Life with Mother and Father, Patricia and Kelly
by Trish Saunders

Here are Sara and James, a young couple,
ordinary, like their names,
bickering quietly in the
maternity ward of
Bethesda Naval Hospital;
with her blonde pageboy, his crew cut,
this must be the late 1950s, and
Sara and James are having more babies
like everyone else in America,
doing their bit to move on, and
forget the carnage of the 1940s,
the good war.

Twin girls! Think of that!
A small family is large suddenly,
they will need a station wagon,
a larger house in the country,
and two more names.

Susan sounds snobbish.
Rebecca is like someone sobbing,
I want our girls to be happy,
says James.
Madeline sounds like an old lady, Sara
retorts, and the father’s eyes fill,
imagining baby girls
as middle-aged, even old.
Wordlessly, they hand over the babies
to a white-capped nurse who smiles,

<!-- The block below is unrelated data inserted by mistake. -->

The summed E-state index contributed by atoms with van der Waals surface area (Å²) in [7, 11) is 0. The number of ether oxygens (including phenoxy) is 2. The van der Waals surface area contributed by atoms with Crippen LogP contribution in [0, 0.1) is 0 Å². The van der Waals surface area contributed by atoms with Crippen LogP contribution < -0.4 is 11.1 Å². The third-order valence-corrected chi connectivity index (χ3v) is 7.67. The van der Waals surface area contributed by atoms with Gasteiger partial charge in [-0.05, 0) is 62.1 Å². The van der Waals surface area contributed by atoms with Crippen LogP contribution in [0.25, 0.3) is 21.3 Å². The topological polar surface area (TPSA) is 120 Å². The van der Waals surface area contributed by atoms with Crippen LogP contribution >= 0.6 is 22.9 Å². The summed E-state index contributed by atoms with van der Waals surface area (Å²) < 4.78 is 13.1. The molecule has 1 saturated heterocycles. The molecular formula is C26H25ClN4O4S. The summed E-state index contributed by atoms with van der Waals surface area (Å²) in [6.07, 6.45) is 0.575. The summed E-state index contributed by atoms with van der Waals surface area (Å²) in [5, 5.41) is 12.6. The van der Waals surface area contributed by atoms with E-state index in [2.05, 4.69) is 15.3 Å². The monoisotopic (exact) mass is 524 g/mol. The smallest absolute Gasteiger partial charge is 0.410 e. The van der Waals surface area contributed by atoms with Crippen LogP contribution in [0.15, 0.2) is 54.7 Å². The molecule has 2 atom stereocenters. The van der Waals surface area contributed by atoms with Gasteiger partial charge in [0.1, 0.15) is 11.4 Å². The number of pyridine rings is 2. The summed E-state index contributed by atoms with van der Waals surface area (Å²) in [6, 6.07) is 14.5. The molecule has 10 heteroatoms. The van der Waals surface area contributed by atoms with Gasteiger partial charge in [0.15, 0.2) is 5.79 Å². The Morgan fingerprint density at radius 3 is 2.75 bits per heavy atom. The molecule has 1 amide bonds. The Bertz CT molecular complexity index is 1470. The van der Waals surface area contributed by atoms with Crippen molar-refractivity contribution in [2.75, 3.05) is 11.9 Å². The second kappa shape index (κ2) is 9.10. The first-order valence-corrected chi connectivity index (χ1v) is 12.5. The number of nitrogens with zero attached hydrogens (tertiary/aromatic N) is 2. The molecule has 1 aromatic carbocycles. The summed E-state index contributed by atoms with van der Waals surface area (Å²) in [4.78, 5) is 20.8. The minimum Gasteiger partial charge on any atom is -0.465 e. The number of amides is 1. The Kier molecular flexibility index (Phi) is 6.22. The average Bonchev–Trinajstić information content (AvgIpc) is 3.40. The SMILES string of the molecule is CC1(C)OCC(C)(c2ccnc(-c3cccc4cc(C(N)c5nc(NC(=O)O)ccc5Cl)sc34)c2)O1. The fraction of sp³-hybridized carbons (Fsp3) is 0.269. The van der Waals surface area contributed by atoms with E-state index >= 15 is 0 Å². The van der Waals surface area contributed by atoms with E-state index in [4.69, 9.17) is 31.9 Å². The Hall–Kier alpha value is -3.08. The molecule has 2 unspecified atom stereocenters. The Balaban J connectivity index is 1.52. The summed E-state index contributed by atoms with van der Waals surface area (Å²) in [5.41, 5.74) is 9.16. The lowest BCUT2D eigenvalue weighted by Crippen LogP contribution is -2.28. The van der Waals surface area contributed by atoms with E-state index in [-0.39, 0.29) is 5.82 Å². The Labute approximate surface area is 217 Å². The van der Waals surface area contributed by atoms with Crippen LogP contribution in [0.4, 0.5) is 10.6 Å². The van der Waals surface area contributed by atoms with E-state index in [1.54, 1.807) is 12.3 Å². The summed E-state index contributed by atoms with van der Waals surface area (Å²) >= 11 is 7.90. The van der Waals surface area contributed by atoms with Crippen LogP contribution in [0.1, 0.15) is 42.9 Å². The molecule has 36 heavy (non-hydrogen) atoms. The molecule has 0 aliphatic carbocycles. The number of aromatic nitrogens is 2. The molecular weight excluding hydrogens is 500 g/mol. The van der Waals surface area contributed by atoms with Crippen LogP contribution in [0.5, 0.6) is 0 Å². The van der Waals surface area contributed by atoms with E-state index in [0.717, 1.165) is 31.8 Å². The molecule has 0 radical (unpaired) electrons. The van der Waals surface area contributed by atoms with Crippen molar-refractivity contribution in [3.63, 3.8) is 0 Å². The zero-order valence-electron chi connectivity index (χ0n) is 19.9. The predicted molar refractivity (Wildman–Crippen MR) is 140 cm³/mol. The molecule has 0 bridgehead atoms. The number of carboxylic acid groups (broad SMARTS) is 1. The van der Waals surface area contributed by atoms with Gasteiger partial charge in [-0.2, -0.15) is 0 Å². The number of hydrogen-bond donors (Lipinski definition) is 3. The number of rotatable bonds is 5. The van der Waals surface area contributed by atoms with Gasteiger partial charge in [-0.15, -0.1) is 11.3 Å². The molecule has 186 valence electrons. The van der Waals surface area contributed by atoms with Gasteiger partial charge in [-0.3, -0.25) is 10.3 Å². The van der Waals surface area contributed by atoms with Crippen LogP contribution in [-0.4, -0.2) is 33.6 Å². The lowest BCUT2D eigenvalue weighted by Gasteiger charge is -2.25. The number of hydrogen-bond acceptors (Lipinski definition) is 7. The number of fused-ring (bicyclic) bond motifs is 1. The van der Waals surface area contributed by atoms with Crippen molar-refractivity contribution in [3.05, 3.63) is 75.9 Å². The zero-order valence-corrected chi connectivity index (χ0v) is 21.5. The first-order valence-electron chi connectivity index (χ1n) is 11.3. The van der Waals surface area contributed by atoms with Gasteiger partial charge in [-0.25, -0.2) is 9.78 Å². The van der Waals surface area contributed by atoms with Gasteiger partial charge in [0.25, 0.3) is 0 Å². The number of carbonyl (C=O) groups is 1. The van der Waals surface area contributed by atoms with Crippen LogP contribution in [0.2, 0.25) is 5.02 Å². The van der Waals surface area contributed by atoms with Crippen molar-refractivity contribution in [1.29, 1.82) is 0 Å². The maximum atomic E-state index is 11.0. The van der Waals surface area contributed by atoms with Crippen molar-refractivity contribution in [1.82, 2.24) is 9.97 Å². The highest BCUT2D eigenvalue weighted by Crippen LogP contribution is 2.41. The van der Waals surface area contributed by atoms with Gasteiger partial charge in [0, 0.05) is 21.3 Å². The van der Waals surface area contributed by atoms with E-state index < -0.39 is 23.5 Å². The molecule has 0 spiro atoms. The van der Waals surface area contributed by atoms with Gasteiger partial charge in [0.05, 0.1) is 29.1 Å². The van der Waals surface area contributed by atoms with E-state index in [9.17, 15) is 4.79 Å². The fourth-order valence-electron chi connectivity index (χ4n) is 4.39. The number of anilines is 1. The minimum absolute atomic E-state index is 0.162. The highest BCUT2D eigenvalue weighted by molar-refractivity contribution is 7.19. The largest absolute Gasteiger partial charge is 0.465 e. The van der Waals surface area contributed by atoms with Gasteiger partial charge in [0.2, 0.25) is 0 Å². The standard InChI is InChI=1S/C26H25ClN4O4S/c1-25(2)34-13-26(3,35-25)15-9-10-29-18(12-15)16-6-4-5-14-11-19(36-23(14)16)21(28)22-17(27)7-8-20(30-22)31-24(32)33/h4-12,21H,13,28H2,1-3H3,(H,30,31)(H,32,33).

Have you decided yet?

More than fifty years later, Sara and James
have disappeared into a photo album
filled with Polaroids
and black-and-white
serrated pictures,
which Patricia and Kelly
are looking through now,
searching for childhood images,
recalling a stereo hi-fi playing
“Sentimental Journey,”
the tune Sara and James both loved.

They sit quietly, remembering, listening.

PHOTOGRAPH: Trish Saunders, around age 6.

NOTE FROM THE AUTHOR: I never understood how my parents, who wanted happy-sounding names, could choose Patricia for me; it sounds so serious. My sister was luckier; her name sounds to me like a woman singing.


ABOUT THE AUTHOR: Patricia Saunders, who shortens to Trish, divides her time between Seattle and Honolulu. Her poems are published or forthcoming in Snapping Twig, Gnarled Oak, Busted Dharma, Blast Furnace Press, Off the Coast, Poets and Poetry, and Here/There Poetry.